You can print out a worksheet for your kids to color and label the basic insect body parts here: Insect Printout at Enchanted Learning

(Please note that this site is subscription based, but they offer many other coloring and work sheets about insects for free.)

Where do insects live?

Insects can be found almost everywhere on the Earth.

They live in the ground, on top of the ground, in the air, under logs and rock, inside and outside of plants, flowers, and trees, and even on other animals!

Did you know that some bugs can even survive in the extremely cold temperatures of Antarctica? (

Ask older kids to tell you what they know about Antarctica and point it out on a globe or map. Ask them how different temperatures affect life.)

Starting with your backyard, help your kids identify different areas where different types of insects might live. For example, in tall grass or weeds, in trees, flower gardens, vegetable gardens, etc.

Then think of forest areas (inside of rotting logs, on healthy trees, under rocks, etc.) and areas along the banks of ponds, stream, lakes, rivers, and oceans.

Have your kids try to guess what kinds of special characteristics certain insects might need to live in these different areas. Try to have them make distinctions between insects that live in wet places versus dry places and cool climates versus hot ones, etc.

What do you think insects need to live? Brainstorm about ways insects can get the things they need. Compare these things to what humans and other animals need for life.

The things insects need to survive are: food (protein), water, warmth during cold winter months, and shelter (from weather and predators).

Different types of insects need different amounts of these elements and they obtain them in different ways.

Can you think of how an insect that lives in your backyard might need different things than an insect that lives in a pond?

Review questions: What kinds of insects have you seen recently? Where did they live? What types of insects do you think you might find in your backyard? What about if you were in a forest or near a pond?

Classification

There are over 1 million known species of insects (and only around 4,500 species of mammals), and many more that have not even been discovered yet! As you can imagine, it must be hard for scientists to keep track of that many different insects. To help them out with such a big job, they came up with a system to sort all insects into different groups. This is called classifying. Classification is used for all kinds of animals, such as cats, dogs, pigs, salamanders, fish, and turtles.

We use classification for many other things too can you think of any? (Example: books, food, clothes, families, and jobs.) Insects are classified by their various characteristics. (Example: Ladybugs have six legs and hard outer wings. Grasshoppers have six legs and leathery wings. Spiders have eight legs and only two main body parts, so they are not classified as insects.)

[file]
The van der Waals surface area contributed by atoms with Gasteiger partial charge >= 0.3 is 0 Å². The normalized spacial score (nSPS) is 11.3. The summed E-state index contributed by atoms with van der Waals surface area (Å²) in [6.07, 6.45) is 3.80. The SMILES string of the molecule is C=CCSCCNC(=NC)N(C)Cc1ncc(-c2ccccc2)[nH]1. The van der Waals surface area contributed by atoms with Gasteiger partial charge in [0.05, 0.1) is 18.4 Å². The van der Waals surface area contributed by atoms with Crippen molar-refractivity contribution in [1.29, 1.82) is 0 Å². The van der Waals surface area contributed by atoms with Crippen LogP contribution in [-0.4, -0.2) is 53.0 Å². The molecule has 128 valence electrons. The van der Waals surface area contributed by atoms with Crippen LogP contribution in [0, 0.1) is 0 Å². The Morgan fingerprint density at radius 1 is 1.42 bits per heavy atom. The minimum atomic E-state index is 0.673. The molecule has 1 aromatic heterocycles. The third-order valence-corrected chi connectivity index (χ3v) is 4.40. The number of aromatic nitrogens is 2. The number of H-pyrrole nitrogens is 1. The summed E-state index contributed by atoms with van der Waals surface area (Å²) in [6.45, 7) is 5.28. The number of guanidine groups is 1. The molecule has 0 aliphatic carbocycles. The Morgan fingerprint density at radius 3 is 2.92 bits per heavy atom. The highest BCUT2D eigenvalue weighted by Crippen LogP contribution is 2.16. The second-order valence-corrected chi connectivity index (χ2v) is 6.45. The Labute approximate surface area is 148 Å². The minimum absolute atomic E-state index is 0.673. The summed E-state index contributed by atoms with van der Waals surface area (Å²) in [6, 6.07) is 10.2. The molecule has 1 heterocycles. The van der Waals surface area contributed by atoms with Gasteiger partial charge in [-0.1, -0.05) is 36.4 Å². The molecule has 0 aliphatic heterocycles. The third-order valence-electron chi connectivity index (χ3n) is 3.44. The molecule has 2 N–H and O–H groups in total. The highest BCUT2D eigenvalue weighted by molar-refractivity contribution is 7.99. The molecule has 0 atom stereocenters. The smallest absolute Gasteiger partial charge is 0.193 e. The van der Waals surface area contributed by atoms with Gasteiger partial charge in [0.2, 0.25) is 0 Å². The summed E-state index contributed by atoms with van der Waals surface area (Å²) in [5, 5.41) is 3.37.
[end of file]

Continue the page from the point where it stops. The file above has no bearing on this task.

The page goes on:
To teach your kids more about how classification works, make a set of classification cards. Below is one idea, but these cards can be used in many different ways to correlate with your lesson planning, or just for fun!


Ommatidia

An insect's compound eye is made up of many individual units packed together to form the surface of the eye. These units are hexagonal in shape and called ommatidea (singular ommatidium). Each eye can have more than a thousand ommatidea.

Each ommatidia has several photoreceptors and these allow the compound eye to form a mosaic image.

A photograph of the head of a woodworm beetle (Anobium punctatum) showing the compound eye and ommatidia.
Photograph by Siga licensed under Creative Commons.


Bed Bug Feeding

Bed bugs are attracted to the carbon dioxide emitted by their hosts. For this reason, they tend to feed at night on bare skin that is exposed while sleeping. However, they are opportunistic insects and will consume a blood meal during the day, especially in heavily-infested areas. Although bed bugs prefer to feed on humans, they will feed on other warm-blooded hosts as well.

Bed bugs usually require 5-10 minutes to engorge with blood. They feed by inserting two hollow, beak-like feeding tubes into their host. The first tube injects the bug's saliva, which contains anesthetics to numb the feeding area. The second tube draws blood. After feeding, they move to secluded places and hide for 5-10 days. During this time, they do not feed but instead digest their meal, mate and lay eggs.


Annual Termite Contracts